http://wotv4women.com/2014/07/14/experience-a-day-on-the-farm/

The following takes you right inside the Crandall Dairy farm: http://wotv4women.com/2014/07/14/how-a-dairy-farm-works/

If you missed this BOTF event, there are two more scheduled:

  • August 16: Mecosta County BOTF hosted by De Grins Oer Dairy Farm in Blanchard
  • September 6: Washtenaw County BOTF hosted by Uphaus Farms in Manchester

For more information on Breakfast on the Farm, visit http://www.breakfastonthefarm.com/.

 

 

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Breakfast on the Farm hosts recognized as outstanding dairy farmers

MSU Dairy Farmers of the Year Gertie (left) and Geert (right) van den Goor from Goma Farms near Marlette received a citation from the Sanilac County Commission commending them for their Dairy Farmers of the Year award at a commission meeting on April 15, 2014, in Sandusky, Mich.

MSU Dairy Farmers of the Year Gertie (left) and Geert (right) van den Goor from Goma Farms near Marlette received a citation from the Sanilac County Commission commending them for their Dairy Farmers of the Year award at a commission meeting on April 15, 2014, in Sandusky, Mich.

I had an opportunity to see Gertie and Geert van den Goor commended by the Sanilac County Board of Commissioners on April 15 in Sandusky. They received the MSU Dairy Farmers of the Year Award from the Department of Animal Science at Michigan State University. The award presentation took place on February 7 at the Great Lakes Regional Dairy Conference, and the Sanilac commissioners wanted to add their endorsement to the recognition.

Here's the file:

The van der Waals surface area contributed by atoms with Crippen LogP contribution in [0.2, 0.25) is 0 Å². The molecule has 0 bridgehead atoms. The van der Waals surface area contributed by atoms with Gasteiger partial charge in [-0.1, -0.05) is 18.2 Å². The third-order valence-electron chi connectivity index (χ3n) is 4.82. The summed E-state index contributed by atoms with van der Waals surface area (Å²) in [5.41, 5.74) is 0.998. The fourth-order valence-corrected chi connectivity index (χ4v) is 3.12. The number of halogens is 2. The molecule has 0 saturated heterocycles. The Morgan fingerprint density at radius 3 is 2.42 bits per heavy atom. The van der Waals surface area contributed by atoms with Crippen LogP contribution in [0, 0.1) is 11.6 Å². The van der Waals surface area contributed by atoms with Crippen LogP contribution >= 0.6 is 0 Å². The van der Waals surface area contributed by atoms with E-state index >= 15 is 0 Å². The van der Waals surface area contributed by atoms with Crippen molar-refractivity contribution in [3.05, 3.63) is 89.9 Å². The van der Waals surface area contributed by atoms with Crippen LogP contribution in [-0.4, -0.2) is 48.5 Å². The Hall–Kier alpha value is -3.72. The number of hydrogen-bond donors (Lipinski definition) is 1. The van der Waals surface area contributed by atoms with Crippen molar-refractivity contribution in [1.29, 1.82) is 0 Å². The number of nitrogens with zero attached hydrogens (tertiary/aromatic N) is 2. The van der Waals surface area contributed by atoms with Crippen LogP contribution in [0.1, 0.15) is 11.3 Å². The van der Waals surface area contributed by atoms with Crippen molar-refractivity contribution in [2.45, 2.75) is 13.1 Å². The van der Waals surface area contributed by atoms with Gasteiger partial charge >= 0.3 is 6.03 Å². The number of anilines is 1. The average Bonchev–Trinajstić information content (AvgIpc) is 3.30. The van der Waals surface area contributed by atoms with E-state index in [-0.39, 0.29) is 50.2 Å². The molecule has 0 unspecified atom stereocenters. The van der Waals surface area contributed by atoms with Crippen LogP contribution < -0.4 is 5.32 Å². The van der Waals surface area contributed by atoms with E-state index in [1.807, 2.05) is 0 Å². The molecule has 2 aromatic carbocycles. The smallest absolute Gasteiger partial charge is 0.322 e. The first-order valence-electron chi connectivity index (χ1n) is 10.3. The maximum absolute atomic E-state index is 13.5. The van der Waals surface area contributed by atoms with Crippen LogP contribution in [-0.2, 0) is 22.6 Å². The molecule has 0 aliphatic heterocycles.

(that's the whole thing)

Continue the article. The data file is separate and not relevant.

Gertie and Geert are the owners and operators of Goma Farms near Marlette, Mich. They hosted more than 2,500 visitors to their farm in 2012 for Breakfast on the Farm. They began their operation in 1999 with 100 dairy cows and have grown their operation to 2,800 Holstein cows, 2,500 head of young stock and 34 employees today. More important, they are great ambassadors for agriculture and the dairy industry, and really nice people. It was heartening to see them recognized for their many contributions to their community and to the Michigan dairy industry.

Read more in this MSU Extension news article: http://msue.anr.msu.edu/news/sanilac_county_farm_named_msu_2014_dairy_farm_of_the_year

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Ottawa County Breakfast on the Farm serves up more than breakfast

I had the opportunity to take part in a recent Breakfast on the Farm (BOTF) event July 13 at the Walt Dairy Farm in Coopersville, Mich. More than 2,600 people, including 200 volunteers attended the Ottawa County event.

Arlyn and Kathy Walt met with MSU Extension Director Tom Coon (right) July 13 during  Breakfast on the Farm

Arlyn and Kathy Walt met with MSU Extension Director Tom Coon (right) July 13 during a Breakfast on the Farm event held at the Walt’s farm in Coopersville, Mich.